Adjacent the bottoms I 5= of-said grooves I3-and directly between said bottoms and the relatively high temperature inner surface 1-, I prefer to provide openings or holes I I'which may be bored, drilled or otherwise formed in the hot body itself. Theliquid andcooling medium does not circulate through these holes I1: The upper 'ends 8 and thelowerends I8 'of openings I1 are sealed byany suitable means to prevent entry of the liquid therein; but'being-merely filled Withair or another relatively low heat-conductive medium. It will be seen-thatthese holes I1 provide thermally relatively low conductive paths between the-inner-surface I of the anode and bottoms I5,

of thegrooves', thus retarding the flow of heat to said-"bOtt msand maintaining them at lower temperatures than would otherwise obtaint As a result'gthetemperatures at the sides It of, the grooves and,at'the'plojectingportions Moi said hot bodytend tombe more nearly equal tothe temperature at the bottoms of the grooves than would 'be' the case if; such low conductivity paths apparentlthat by I0, -I prefer to provide groovesld temperatures of the bottoms and the sides of the grooves can be obtained.

Referring now to Fig. 3 a modified arrangement utilizing the principles hereinbefore stated is disclosed. While the arrangement shown in Fig. l is satisfactory Where the anode is not too long it will be appreciated that difiiculties are involved in boring through long anodes. In such case where the anode is relatively long I prefer to utilize the arrangement shown in Fig. 3. In this arrangement I provide channels 9 preferably of greater depth than grooves IS in the arrangement of Fig. 1. To provide the thermally low-conductive path and prevent boiling of the liquid at the bottom of the groove, I prefer to braze or otherwise secure bands IQ of thermally relatively high conductivity metal, such as copper, across some intermediate point between the top and bottom of the channel 9 thereby providing a separated air space 20 .at the bottom of the channel 9 through which the liquid does not flow, and an open portion or groove l2 at the top of the channel through which the liquid flows. These spaces 20 serve to provide paths of low heat conductivity between the inner surface 1 and the bottoms of the grooves, the bottoms of the'grooves being bands l9.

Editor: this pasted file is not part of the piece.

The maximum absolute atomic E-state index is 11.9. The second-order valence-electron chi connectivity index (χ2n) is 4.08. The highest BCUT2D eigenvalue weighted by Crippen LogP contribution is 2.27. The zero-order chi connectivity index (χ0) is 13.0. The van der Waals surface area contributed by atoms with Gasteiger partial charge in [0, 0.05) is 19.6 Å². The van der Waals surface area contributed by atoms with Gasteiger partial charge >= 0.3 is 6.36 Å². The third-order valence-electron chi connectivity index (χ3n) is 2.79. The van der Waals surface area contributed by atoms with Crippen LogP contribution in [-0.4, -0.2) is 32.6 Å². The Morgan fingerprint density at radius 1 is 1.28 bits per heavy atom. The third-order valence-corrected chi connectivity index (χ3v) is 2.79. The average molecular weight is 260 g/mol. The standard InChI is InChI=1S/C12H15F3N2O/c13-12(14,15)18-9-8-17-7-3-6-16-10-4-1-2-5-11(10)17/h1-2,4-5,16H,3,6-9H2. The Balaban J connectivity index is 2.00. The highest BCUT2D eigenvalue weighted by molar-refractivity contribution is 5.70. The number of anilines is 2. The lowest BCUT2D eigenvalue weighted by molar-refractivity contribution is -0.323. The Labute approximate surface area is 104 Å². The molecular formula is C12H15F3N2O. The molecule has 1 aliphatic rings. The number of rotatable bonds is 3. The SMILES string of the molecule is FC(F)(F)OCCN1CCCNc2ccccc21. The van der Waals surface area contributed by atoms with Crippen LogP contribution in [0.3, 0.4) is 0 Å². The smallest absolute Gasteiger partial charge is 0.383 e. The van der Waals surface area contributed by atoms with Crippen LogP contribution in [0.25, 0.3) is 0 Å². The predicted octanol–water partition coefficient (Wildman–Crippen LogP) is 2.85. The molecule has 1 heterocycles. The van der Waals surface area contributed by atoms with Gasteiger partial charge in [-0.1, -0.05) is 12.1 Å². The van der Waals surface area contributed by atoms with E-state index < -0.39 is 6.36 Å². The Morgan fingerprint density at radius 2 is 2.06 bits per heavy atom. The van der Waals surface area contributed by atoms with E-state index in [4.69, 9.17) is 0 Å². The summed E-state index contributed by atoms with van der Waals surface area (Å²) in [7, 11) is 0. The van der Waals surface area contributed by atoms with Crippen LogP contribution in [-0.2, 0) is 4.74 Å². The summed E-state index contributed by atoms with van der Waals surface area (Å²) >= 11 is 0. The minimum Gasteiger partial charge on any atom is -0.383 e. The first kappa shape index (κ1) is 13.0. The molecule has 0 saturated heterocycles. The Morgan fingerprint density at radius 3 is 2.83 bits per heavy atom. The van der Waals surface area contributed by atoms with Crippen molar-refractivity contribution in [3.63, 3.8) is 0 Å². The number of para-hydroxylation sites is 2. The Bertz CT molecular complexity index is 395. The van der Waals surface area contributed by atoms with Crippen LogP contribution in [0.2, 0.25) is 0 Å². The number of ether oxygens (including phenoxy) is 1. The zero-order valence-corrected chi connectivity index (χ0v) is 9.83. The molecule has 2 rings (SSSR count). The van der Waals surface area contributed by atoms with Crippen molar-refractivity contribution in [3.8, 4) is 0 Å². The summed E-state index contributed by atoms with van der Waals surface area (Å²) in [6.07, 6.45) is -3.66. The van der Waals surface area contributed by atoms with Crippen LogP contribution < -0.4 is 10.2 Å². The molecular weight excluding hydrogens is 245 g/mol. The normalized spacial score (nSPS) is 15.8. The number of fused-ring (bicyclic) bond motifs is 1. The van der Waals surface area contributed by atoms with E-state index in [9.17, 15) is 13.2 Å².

Another method for providing separated air spaces at the bottom of the channels 9 is shown in Fig. 4. In said figure, hollow members, such as for example, tubes 2|, may be brazed or otherwise secured at the bottoms of the channels. The tubes 2| are preferably made of a relatively high heat-conductive material. The cooling liquid does not enter these tubes 2|. It will be seen that tubes 2| likewise provide thermally lowconductive paths from the inner surface 1 to the bottoms of the grooves, which bottoms are defined by the outwardly facing portions of the tubes 2|. Tubes 2|, as well as bands 19 of Fig. 3, may be considered as part of the hot body since they are secured thereto and are in heat conductive contact therewith.

In the embodiments hereinbef-ore described, it

will be noted that the anode core is relatively thick and therefore the weight of the anode would be very great. In the embodiment illustrated in Fig. the anode 25 may be relatively thin. An intermediate member 26 of preferably relatively high heat conductivity material such as copper may be arranged about and secured to the anode 25 by means of a low melting point metal 21 or alloy, such as silver alloy or the like. Said intermediate member 26 may be considered as part of a hot body including anode 25.

The intermediate member 26 may be provided on its outside with grooves 28. Grooves 29 may also be provided on the side of intermediate member '25 opposite said grooves 28, the bottoms of grooves 28 and the bottoms of grooves 29 being adjacent each other. Grooves 29 serve to form air spaces which provide paths of relatively low heat-conductivity from the anode to the bottoms of the grooves 28. A liquid jacket or enclosure member H is arranged around the intermediate member 26 facing the grooves 28 and the liquid medium is circulated between the liquid jacket II and the intermediate member 25, the liquid passing through the grooves 28.

A modification of Fig. 5 is shown in Fig. 6. When securing the intermediate member 24 to the anode 25 some of the alloy or low melting temperature metal may enter and fill said grooves 29. To prevent this, hollow members or tubes 30 may be secured in said grooves '29 by brazing or other suitable means before the intermediate member 24 is joined to the anode 25 and these hollow members 24 will serve to keep'said low melting temperature metal out of the grooves 29.

From the foregoing it will be seen that I have provided a means for lowering the temperature at the bottoms of the grooves formed in the surface of a hot body, thereby preventing boiling of the liquid at said bottoms and more nearly equalizing the temperatures of the entire surface of the hot body which is in contact with the liquidcooling medium. Moreover, it will be seen that I have provided various simple arrangements for procuring this result.